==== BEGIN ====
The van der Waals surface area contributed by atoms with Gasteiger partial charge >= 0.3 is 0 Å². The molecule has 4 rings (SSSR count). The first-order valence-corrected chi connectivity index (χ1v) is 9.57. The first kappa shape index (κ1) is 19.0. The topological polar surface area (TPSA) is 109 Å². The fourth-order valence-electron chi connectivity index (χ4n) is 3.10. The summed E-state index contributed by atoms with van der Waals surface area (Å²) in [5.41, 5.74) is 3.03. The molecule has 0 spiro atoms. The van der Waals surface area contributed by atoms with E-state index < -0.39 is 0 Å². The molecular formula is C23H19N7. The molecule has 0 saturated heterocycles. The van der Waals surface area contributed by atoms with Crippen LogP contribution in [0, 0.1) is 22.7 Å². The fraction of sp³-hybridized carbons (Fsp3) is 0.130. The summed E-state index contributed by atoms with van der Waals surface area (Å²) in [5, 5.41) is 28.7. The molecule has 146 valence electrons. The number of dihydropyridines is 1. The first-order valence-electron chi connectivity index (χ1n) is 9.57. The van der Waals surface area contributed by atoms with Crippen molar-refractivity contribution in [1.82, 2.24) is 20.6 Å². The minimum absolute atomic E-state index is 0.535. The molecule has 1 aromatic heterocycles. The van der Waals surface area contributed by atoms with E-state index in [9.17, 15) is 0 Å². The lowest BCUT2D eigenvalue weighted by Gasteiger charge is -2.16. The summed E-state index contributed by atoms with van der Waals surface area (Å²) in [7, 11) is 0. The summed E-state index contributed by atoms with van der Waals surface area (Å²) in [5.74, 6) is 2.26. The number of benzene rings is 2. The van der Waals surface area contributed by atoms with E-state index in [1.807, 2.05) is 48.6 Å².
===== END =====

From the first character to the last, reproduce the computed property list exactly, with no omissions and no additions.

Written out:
The van der Waals surface area contributed by atoms with Gasteiger partial charge >= 0.3 is 0 Å². The molecule has 4 rings (SSSR count). The first-order valence-corrected chi connectivity index (χ1v) is 9.57. The first kappa shape index (κ1) is 19.0. The topological polar surface area (TPSA) is 109 Å². The fourth-order valence-electron chi connectivity index (χ4n) is 3.10. The summed E-state index contributed by atoms with van der Waals surface area (Å²) in [5.41, 5.74) is 3.03. The molecule has 0 spiro atoms. The van der Waals surface area contributed by atoms with E-state index < -0.39 is 0 Å². The molecular formula is C23H19N7. The molecule has 0 saturated heterocycles. The van der Waals surface area contributed by atoms with Crippen LogP contribution in [0, 0.1) is 22.7 Å². The fraction of sp³-hybridized carbons (Fsp3) is 0.130. The summed E-state index contributed by atoms with van der Waals surface area (Å²) in [5, 5.41) is 28.7. The molecule has 146 valence electrons. The number of dihydropyridines is 1. The first-order valence-electron chi connectivity index (χ1n) is 9.57. The van der Waals surface area contributed by atoms with Crippen molar-refractivity contribution in [1.82, 2.24) is 20.6 Å². The minimum absolute atomic E-state index is 0.535. The molecule has 1 aromatic heterocycles. The van der Waals surface area contributed by atoms with E-state index in [9.17, 15) is 0 Å². The lowest BCUT2D eigenvalue weighted by Gasteiger charge is -2.16. The summed E-state index contributed by atoms with van der Waals surface area (Å²) in [7, 11) is 0. The summed E-state index contributed by atoms with van der Waals surface area (Å²) in [5.74, 6) is 2.26. The number of benzene rings is 2. The van der Waals surface area contributed by atoms with E-state index in [1.807, 2.05) is 48.6 Å².